Playback: Peter Davis' 'Hearts and Minds'

Courtesy of the Criterion Collection

In the fall of 1971, my friends and I gathered in our college dorm to listen to the radio as our draft lottery numbers were drawn. Since the Vietnam War was still raging and student deferments had been eliminated, these random numbers would determine who would be drafted, who would become a conscientious objector and who would emigrate to Canada. We all knew we were against the war in Vietnam, but in retrospect, we couldn't easily separate our moral convictions from our own selfish reasons for opposing the war.  

A few years after I drew a safe lottery number, I saw Hearts and Minds by Peter Davis, a documentary that made me appreciate in a deeply visceral way why I opposed the war and why our anti-war protests were justified. For me, this powerful film captured the injustice of the war in Vietnam in a way that no other article, book, film or television program had ever done. The film's title was inspired by President Johnson's statement that victory "will depend on the hearts and minds of the people who actually live out there."  But it was Peter Davis' film that ultimately won the hearts and minds of my generation. 

Courtesy of the Criterion Collection

Who could forget the images of a Vietnamese mother being restrained from climbing into the grave of her dead child, juxtaposed with General Westmorland's comment that "Life is cheap in the Orient." Two other indelible images from the film still come to mind 37 years later. One is the now-iconic shot of a naked Vietnamese girl with burns all over her body running away from a napalm attack.  The other is the casual point-blank execution of a Vietcong prisoner who bleeds to death on the road.  When Davis skillfully interweaves this news footage with interviews with soldiers, generals and politicians, the result is an unforgettable and devastating portrait of a disastrous and unjust war.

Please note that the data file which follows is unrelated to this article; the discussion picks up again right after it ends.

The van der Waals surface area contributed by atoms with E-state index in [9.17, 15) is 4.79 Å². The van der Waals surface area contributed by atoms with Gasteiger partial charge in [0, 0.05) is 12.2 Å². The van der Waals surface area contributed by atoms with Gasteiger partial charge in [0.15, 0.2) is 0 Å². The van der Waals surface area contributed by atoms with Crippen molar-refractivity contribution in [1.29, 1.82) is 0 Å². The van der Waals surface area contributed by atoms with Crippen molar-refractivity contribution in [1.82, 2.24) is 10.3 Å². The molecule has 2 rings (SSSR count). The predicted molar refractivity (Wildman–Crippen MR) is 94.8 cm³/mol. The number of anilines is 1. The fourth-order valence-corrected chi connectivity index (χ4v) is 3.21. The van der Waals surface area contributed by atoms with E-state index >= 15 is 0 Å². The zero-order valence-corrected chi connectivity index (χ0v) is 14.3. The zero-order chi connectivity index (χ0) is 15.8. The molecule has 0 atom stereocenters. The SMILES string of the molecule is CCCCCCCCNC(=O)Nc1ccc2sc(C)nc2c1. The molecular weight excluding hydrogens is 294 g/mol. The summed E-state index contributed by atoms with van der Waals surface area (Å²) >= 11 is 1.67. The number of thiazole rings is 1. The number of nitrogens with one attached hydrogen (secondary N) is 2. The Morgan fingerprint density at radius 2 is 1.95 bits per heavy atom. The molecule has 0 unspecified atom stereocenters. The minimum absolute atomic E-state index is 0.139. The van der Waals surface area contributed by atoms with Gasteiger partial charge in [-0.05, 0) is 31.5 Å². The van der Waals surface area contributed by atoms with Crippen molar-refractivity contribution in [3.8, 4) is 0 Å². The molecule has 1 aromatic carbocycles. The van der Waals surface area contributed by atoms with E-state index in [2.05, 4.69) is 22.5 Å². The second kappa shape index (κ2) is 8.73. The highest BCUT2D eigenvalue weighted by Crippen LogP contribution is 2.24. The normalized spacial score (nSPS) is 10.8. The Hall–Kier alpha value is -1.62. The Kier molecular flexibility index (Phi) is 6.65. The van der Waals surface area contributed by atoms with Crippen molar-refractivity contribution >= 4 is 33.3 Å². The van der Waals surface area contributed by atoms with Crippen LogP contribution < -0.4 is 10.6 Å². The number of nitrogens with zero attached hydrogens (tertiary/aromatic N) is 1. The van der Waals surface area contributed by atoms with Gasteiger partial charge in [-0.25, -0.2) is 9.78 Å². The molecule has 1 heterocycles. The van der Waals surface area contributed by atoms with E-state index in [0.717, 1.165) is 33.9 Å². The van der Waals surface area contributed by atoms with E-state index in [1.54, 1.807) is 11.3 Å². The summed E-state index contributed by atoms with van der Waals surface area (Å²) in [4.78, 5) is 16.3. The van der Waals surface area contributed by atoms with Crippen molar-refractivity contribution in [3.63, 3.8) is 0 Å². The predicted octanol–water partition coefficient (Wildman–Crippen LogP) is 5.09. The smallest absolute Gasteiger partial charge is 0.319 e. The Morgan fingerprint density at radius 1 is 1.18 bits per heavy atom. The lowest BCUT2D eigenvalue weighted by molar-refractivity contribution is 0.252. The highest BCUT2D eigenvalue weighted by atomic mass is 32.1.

After watching Hearts and Minds, I came to fully grasp what a powerful weapon Peter Davis was wielding. I had no idea that one day I would become a filmmaker and be able to use the same weapon in my own battles to promote social justice through film. Although I was knocked out by the impact of Davis' film, in 1975 I couldn't imagine how anyone could make a living in this field. (There are still plenty of days when I harbor similar doubts.)

Instead of trying to break into film, I launched my career as a consumer advocate and soon had an opportunity to collaborate with some producers at WNET who wanted to use stories about our cases for a public affairs series. I quickly realized that these productions could reach a far broader audience than I could reach one client at a time. Fortunately, WNET hired me and, within a year, I was making my own social issue documentaries. Thirty films later, I still dream of having the kind of reach and impact that Peter Davis had with Hearts and Minds. Although he set a high bar, I continue to aspire to inspire audiences in the same way that Davis inspired me.

Hearts and Minds is available through The Criterion Collection.

 

Roger Weisberg is a writer, producer and director whose 30 previous documentaries have won over a hundred awards, including Emmy, duPont and Peabody awards as well as two Academy Award nominations. His current documentary, Money and Medicine, examines the health care cost crisis that threatens to bankrupt the country. 

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